Despite the significantly lower costs, hybrid systems are hardly lagging behind line scan cameras in terms of camera resolution and speed. The camera resolution has increased from 1,200 pixels in the beginning to 4,000 pixels (4k). With a line frequency of 40kHz, the new cameras can meet practically all requirements relevant for narrow web label and packaging printing. 

A significant advantage of hybrid technology over line scan cameras is worth mentioning here: since images are always taken in the raster from stripes, the LEDs in the lighting unit do not have to be permanently energized, but can be flashed. This results in a considerably lower current load (reduced by a factor of 20 to 100 at full speed), which has an extremely positive effect on the temperature and the achievable service life of the LEDs.

Visualization function 
The operator wants to be as close as possible to the process, both on the press and on the finishing machine. This is why real-time visualization of inspection systems has been improved in recent years. Today it is possible to display the running web as a standing image on large monitors over the entire speed range of the machine, as shown in Figure 4. Repeat frequencies of 20-30 Hz at full HD or even 4k resolution are no problem.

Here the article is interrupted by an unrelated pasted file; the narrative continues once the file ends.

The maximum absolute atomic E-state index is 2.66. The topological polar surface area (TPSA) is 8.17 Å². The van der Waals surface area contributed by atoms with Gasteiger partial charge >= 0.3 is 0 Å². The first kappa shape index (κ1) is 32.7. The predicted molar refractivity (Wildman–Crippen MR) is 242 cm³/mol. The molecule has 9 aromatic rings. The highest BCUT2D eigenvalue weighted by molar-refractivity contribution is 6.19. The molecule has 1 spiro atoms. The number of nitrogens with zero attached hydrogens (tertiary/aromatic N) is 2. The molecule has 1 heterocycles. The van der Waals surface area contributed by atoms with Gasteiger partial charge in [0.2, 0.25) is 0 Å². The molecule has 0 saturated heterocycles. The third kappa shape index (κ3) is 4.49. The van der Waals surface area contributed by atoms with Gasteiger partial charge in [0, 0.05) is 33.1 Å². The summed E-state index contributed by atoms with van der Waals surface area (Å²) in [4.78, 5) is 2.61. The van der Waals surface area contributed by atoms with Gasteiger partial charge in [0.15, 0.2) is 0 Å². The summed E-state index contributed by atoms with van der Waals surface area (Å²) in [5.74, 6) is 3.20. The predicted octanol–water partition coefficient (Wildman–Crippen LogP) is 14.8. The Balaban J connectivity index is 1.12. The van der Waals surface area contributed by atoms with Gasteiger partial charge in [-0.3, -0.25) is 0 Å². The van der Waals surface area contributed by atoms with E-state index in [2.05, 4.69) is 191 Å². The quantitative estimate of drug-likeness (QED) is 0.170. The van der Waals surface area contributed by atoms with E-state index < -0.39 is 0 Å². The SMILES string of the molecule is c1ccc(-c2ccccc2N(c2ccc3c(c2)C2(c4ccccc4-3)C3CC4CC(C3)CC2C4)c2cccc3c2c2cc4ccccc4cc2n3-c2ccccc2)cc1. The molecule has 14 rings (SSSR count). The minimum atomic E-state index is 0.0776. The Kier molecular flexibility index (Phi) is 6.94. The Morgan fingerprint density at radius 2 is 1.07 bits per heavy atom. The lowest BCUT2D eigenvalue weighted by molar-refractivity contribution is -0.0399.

Today, hybrid technology is used on machines where previously only manual inspection was possible due to costs. Once a print shop had decided in favor of one system, the demonstrable cost savings and the benefits for the operator usually led to the successive equipping of further machines. One hundred percent visualization, simple operation and powerful counting functions were the decisive factors here.

Technical advances 
With the availability of 4k cameras, hybrid technology has now finally opened up to premium systems based on line scan cameras. Resolutions in the range of 50 micrometers are possible with these cameras and allow applications such as the control of small fonts or QR codes. The main advantages such as investment costs and compactness have been retained. Workflow solutions with inspection on the press and automatic defect placement on the finishing machine are implemented at a reasonable cost using hybrid technology.